"I'm pained, I'm anguished, I'm frustrated, but goddammit we will win next time," an exasperated Serra said outside of the courtroom. He said his client will likely "sit in Santa Rita [Jail]" in the meantime and that the jail is a "hellhole." 

Alameda County District Attorney Nancy O'Malley, who was out of town on the day the verdict was read, released a statement, which read in part, "From the moment we learned of this heartbreaking tragedy, the District Attorney's Office has worked tirelessly to bring the defendants to justice." She continued, "While I am disappointed in today's outcome, I must respect the thoroughness and thoughtfulness of each juror in this matter, as well as the outcome of their deliberations." 

The D.A.s office could not comment further on the matter of Derick Almena since his case remains active. O'Malley's office will meet with the trail team and the families of the victims in the next few days to determine how to proceed. 


The jury of seven women and five men had started their first full day of deliberations on Aug. 20, before going on an 12-day break that included the Labor Day weekend. Their talks came after three jurors were booted by Judge Trina Thompson for unauthorized communication and replaced by alternates.

Thursday's verdicts will cap a three-month trial during which survivors of the fire, Oakland police, firefighters and the defendants themselves took the stand.

The prosecution's case centered on criminal negligence. Authorities said Almena and Harris created the conditions that led to the deaths on Dec. 2, 2016. All the victims died from smoke inhalation. The majority had been trapped on the second floor where a music event was held.

The cause of the fire was never determined.

But prosecutors Autrey James and Casey Bates said that didn't matter, as Almena illegally converted the building into a living space and party spot even though the warehouse was supposed to be used only for storage.

The warehouse had never been properly inspected by building officials because the defendants - hoping not to get evicted - never secured the proper permits.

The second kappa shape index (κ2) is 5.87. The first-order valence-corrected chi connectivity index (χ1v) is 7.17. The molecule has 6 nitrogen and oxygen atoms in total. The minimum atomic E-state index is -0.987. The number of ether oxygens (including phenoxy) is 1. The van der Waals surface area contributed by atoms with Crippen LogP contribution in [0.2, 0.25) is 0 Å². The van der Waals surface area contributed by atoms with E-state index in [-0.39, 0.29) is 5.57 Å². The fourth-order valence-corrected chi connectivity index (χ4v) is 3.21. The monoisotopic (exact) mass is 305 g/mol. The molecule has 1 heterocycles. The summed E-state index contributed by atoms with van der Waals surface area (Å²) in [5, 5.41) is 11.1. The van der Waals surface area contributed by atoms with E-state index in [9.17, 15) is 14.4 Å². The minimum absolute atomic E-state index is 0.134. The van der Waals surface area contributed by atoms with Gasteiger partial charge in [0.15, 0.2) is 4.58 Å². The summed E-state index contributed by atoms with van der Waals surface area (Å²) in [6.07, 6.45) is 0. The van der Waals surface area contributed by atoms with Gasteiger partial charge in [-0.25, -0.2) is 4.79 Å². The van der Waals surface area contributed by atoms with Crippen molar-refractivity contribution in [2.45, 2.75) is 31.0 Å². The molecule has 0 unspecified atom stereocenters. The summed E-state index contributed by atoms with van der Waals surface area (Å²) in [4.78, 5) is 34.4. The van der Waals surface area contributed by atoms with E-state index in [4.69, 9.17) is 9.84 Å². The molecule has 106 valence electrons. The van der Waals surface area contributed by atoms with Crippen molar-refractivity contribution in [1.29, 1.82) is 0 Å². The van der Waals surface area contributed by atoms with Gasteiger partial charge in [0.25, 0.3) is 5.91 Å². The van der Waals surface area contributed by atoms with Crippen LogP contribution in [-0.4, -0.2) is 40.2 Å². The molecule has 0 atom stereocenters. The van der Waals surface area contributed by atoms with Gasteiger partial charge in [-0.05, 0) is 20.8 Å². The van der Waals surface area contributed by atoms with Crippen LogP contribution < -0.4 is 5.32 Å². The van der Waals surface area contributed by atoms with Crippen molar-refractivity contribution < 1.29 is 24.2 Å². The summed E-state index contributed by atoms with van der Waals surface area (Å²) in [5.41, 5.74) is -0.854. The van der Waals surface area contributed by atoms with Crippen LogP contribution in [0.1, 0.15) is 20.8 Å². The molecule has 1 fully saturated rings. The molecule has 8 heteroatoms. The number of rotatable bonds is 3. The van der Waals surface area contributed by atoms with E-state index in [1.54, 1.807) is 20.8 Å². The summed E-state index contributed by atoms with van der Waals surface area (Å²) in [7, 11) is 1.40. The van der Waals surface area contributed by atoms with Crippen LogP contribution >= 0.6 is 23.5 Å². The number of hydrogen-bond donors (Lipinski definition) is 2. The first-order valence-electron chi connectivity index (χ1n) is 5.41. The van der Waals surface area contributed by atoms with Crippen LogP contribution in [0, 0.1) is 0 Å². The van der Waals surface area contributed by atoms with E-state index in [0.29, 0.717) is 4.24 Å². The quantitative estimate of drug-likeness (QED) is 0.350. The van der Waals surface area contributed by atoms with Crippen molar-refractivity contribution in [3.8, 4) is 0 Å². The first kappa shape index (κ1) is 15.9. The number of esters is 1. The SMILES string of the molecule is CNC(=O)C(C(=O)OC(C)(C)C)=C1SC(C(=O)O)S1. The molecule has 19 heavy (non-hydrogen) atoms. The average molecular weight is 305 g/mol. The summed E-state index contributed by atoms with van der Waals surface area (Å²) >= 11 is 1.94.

Instead, the DA said, they jammed the building from floor to ceiling with RVs, tapestries, pianos and other material that essentially acted like kindling. The warehouse wasn't equipped with sprinklers, smoke alarms or audible alarms.

The victims had "no time, no notice and no ability to escape," James told the jury in closing arguments
The men repeatedly maintained that no one lived at the building. This was the "party line" they stuck to as Oakland police and firefighters visited the building for various reasons in the years before the fire, James said.

But the defense cast the men as scapegoats. They said if government officials never reported any problems with the safety of the building, then Almena and Harris could not be expected to find fault themselves.

The defense floated the theory that the fire was caused by a band of disgruntled arsonists who were seen running from the building. One witness, Sharon Evans, testified she saw the men, wearing dark clothing, congratulating themselves after the fire.

But James said Evans' timeline didn't match and noted that she never reported what she saw to police.

The defense repeatedly asked why building owner Chor Ng and others weren't criminally charged in the case. Ng, the city of Oakland and the defendants have been named in civil lawsuits filed by families of the victims.

Associated Press reporters Janie Har and Olga Rodriguez contributed to this report.